Inline Image - Alexandra Francis, one of Dreweatts three qualified gemologists inspects a necklace
Alexandra Francis, one of Dreweatts three qualified gemologists inspects a necklace

Our specialists are available in person at both Donnington Priory and in our Pall Mall offices in London, as well as monthly valuation events in Italy and Spain.  We are available to come to your home, bank or office to give first-hand advice on selling your jewellery. All the valuations we carry out for open market and for selling your jewellery at auction are free, and come without any obligation to sell with Dreweatts.

Inline Image - Dreweatts' country house salerooms at Donnington Priory (Newbury) and London offices (16-17 Pall Mall)
Dreweatts' country house salerooms at Donnington Priory (Newbury) and London offices (16-17 Pall Mall)

The pre-sale auction estimate

The pre-sale auction estimate is printed in the sale catalogue and on all online listings as a guide price for the buyer. In our experience and opinion, based on the research into your pieces, this is the price range that your piece will probably sell for when offered for sale at auction. However, in some circumstances, the eventual selling price for rare, high demand or currently highly fashionable jewels can exceed the pre-sale estimate.

In coming up with a market value the valuer will measure the carat weight (size) of all the stones in a piece; inspect the piece for hallmarks, makers’ marks, maker’s signatures and other assay marks to identify who made the piece and where it came from.

Our specialists consult a number of resources – including current diamond prices from the New York Diamond Bourse, and auction records for similar pieces. We can then give an accurate pre-sale auction estimate for your items, which will be a reflection on what similar pieces have sold for recently at auction.

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Consigning to the right auction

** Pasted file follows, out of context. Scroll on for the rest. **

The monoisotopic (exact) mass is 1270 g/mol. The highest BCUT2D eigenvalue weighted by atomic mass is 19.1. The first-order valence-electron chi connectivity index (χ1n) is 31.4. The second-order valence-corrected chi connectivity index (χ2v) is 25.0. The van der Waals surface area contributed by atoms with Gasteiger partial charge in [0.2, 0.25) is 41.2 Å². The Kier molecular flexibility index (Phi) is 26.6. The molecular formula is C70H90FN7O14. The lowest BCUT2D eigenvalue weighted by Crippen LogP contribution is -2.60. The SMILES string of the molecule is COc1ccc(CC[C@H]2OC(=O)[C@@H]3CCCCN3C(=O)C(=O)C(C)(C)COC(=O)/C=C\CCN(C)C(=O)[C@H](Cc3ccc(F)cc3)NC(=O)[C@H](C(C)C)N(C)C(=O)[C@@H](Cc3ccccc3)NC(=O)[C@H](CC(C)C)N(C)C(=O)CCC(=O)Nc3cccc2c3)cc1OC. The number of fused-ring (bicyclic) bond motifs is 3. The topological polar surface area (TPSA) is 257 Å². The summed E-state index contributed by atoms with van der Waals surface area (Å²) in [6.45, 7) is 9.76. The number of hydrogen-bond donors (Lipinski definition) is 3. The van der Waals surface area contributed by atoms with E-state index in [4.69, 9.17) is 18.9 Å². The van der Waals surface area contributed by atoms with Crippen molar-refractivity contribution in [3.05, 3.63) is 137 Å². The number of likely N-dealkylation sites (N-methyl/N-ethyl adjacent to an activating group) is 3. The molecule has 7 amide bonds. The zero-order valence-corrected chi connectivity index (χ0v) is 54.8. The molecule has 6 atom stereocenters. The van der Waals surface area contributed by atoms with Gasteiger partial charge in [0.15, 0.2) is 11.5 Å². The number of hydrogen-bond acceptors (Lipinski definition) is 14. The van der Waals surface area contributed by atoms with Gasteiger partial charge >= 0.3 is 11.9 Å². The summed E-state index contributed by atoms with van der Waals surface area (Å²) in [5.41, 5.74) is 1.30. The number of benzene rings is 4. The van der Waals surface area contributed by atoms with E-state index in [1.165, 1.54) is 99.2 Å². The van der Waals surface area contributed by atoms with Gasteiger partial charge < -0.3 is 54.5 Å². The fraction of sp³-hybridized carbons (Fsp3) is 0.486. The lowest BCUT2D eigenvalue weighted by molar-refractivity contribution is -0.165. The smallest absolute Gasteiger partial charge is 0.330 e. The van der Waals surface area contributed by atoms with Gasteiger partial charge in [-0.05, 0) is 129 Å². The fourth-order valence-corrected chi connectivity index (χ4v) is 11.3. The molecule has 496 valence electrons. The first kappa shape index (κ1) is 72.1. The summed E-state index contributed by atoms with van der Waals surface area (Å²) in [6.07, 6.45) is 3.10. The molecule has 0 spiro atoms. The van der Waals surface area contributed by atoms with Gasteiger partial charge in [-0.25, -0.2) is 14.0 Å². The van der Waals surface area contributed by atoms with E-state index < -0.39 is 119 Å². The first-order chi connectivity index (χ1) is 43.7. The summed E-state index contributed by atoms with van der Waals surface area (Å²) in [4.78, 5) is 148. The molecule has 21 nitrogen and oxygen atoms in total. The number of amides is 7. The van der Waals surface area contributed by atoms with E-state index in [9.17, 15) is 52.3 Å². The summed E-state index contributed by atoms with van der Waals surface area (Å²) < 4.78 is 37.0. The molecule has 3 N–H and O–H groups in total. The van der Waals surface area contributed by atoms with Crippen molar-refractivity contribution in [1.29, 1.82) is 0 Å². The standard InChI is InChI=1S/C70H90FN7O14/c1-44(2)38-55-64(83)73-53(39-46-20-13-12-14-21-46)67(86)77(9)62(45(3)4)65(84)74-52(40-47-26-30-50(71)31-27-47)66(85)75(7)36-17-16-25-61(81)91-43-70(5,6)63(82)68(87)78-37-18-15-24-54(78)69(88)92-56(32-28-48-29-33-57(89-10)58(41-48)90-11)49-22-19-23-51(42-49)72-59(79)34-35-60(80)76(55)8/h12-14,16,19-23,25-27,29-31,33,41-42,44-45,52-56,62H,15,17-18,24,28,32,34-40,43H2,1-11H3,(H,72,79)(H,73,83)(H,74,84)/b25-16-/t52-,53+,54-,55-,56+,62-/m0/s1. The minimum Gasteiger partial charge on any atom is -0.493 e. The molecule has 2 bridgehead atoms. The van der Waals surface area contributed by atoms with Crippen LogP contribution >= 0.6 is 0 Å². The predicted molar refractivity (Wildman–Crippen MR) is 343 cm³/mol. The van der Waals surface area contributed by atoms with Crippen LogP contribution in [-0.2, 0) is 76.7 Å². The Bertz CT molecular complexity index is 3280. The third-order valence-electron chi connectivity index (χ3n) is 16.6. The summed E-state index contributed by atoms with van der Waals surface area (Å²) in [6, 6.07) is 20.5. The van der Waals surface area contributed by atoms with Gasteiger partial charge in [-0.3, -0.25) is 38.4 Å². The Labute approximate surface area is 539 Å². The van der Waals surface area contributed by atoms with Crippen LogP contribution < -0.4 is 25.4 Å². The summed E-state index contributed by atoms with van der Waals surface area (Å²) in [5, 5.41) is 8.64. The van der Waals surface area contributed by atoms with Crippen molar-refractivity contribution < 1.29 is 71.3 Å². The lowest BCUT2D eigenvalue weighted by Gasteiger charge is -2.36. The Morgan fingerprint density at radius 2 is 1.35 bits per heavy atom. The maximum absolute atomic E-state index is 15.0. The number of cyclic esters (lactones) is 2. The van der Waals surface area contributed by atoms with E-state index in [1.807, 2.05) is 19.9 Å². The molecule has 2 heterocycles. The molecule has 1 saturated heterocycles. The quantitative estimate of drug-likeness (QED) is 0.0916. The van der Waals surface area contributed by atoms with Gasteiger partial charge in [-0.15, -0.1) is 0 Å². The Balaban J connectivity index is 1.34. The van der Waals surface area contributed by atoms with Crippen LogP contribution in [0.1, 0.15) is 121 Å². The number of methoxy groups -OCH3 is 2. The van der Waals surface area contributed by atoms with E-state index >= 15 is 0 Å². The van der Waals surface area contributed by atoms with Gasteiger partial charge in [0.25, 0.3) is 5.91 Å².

Once you have been given the pre-sale estimate and have decided to consign your jewellery, your pieces will be offered for sale at a specialist jewellery sale. 

Dreweatts hold 11 dedicated specialist jewellery sales each year.  We place a reserve on your pieces, which is the price below which your jewellery will not be sold and is your protection that your items can only be sold at a fair open market price. If bidding on your piece does not reach the reserve, your item will not be sold. The reserve would never be placed higher than the lower end of the pre-sale estimate.

  • January: Mid-season jewellery auction 
  • January: Timed online jewellery auction 
  • March: Fine jewellery auction
  • May: Mid-season jewellery auction
  • May: Timed online jewellery auction 
  • July: Fine jewellery auction
  • August: Mid-season jewellery auction
  • August: Timed online jewellery auction 
  • October: Mid-season jewellery auction
  • October: Timed online jewellery auction 
  • November: Fine jewellery auction

Upcoming Auctions

Jewellery provenance and history - the deeper research

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After consignment, your pieces should then be prepared for sale. This involves re- inspection of the pieces to create full catalogue descriptions that will be used in  printed catalogues and on-line listings. 

At this stage, further research into the pieces takes place and interesting provenance will be fully explored and documented.

In some circumstances, important diamonds and coloured stones are sent to internationally recognised Gemmological Laboratories in the UK, the USA and Switzerland to obtain gemmological certificates relating to diamond grading, or country of origin for some coloured gemstones. All natural pearls are sent for laboratory testing and certificates are obtained in all cases.

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Cleaning and repairing jewellery – getting auction ready